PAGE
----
One of the most important questions with which the Mackenzie government was called upon to deal was the construction of the Canadian Pacific railway. It was first proposed to utilise the "water-stretches" on the route of the railroad, and in that way lessen its cost, but the scheme was soon found to be impracticable. The people of British Columbia were aggrieved at the delay in building the railway, and several efforts were made to arrange the difficulty through the intervention of the Earl of Carnarvon, colonial secretary of state, of the governor-general when he visited the province in 1876, and of Mr., afterwards Sir, James Edgar, who was authorised to treat with the provincial government on the subject. At the instance of the secretary of state the government agreed to build immediately a road from Esquimalt to Nanaimo on Vancouver Island, to prosecute the surveys with vigour, and make arrangements for the completion of the railway in 1890. Mr. Blake opposed these terms, and in doing so no doubt represented the views of a large body of the Liberal party, who believed that the government of Canada had in 1871 entered into the compact with British Columbia without sufficient consideration of the gravity of the obligation they were incurring. The commons, however, passed the Esquimalt and Nanaimo bill only to hear of its rejection in the senate, where some Liberals united with the Conservative majority to defeat it. When the surveys were all completed, the government decided to build the railway as a public work; but by the autumn of 1878, when Mr. Mackenzie was defeated at a general election, only a few miles of the road had been completed, and the indignation of British Columbia had become so deep that the legislature passed a resolution for separation from the Dominion unless the terms of union were soon fulfilled.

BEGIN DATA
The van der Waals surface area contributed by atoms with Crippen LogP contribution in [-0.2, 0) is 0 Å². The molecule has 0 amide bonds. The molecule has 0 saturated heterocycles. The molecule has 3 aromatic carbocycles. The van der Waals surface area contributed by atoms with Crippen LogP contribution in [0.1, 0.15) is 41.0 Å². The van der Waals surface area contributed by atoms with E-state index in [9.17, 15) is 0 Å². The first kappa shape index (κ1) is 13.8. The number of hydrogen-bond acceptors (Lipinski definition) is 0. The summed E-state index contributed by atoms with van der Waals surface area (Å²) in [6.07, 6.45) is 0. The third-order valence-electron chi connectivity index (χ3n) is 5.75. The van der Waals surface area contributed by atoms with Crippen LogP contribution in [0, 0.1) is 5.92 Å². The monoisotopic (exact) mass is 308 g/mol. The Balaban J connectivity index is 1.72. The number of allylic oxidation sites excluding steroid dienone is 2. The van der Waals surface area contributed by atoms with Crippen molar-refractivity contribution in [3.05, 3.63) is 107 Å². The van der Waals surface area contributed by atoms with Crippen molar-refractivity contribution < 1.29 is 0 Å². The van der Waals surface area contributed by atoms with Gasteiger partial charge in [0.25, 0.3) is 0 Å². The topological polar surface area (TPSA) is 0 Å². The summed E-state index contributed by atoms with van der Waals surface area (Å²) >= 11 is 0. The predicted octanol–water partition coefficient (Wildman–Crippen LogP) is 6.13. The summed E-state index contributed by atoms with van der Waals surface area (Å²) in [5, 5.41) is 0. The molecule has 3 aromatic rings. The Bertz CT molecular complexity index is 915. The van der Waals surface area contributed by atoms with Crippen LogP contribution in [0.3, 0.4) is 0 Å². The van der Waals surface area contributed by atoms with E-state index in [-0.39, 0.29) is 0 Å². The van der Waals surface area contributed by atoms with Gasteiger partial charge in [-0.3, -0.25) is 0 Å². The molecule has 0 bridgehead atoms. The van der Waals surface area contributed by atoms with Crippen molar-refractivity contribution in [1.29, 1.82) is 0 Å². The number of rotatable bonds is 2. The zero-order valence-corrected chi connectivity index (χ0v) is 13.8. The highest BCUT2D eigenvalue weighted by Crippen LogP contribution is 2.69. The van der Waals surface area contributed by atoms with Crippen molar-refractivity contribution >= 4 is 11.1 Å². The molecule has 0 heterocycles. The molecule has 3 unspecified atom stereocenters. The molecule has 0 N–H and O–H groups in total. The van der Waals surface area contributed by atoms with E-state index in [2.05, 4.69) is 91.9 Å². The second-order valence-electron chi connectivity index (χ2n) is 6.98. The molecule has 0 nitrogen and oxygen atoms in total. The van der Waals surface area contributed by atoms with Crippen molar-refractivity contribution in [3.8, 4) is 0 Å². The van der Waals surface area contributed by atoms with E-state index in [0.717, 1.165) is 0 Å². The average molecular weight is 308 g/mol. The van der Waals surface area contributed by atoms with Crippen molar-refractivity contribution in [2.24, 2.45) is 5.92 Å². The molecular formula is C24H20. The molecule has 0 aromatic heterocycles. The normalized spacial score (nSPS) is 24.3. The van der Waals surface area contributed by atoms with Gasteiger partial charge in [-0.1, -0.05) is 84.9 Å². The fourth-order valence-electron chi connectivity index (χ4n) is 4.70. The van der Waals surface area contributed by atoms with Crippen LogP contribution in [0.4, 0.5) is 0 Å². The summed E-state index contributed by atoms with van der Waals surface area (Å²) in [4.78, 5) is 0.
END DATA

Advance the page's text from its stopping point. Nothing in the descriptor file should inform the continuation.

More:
During the existence of the Mackenzie government there was much depression in trade throughout the Dominion, and the public revenues showed large deficits in consequence of the falling-off of imports. When the elections took place in September, 1878, the people were called upon to give their decision on a most important issue. With that astuteness which always enabled him to gauge correctly the tendency of public opinion, Sir John Macdonald recognised the fact that the people were prepared to accept any new fiscal policy which promised to relieve the country from the great depression which had too long hampered internal and external trade. In the session of 1878 he brought forward a resolution, declaring emphatically that the welfare of Canada required "the adoption of a national policy which, by a judicious readjustment of the tariff will benefit the agricultural, the mining, the manufacturing and other interests of the Dominion … will retain in Canada thousands of our fellow-countrymen now obliged to expatriate themselves in search of the employment denied them at home … will restore prosperity to our struggling industries now so sadly depressed … will prevent Canada from being made a sacrifice market … will encourage and develop an interprovincial trade … and will procure eventually for this country a reciprocity of trade with the United States." This ingenious resolution was admirably calculated to captivate the public mind, though it was defeated in the house of commons by a large majority. Mr. Mackenzie was opposed to the principle of protection, and announced the determination of the government to adhere to a revenue tariff instead of resorting to any protectionist policy, which would, in his opinion, largely increase the burdens of the people under the pretence of stimulating manufactures. As a consequence of his unbending fidelity to the principles of his life, Mr. Mackenzie was beaten at the general election by an overwhelming majority. If he had possessed even a little of the flexibility of his astute opponent he would have been more successful as a leader of a party.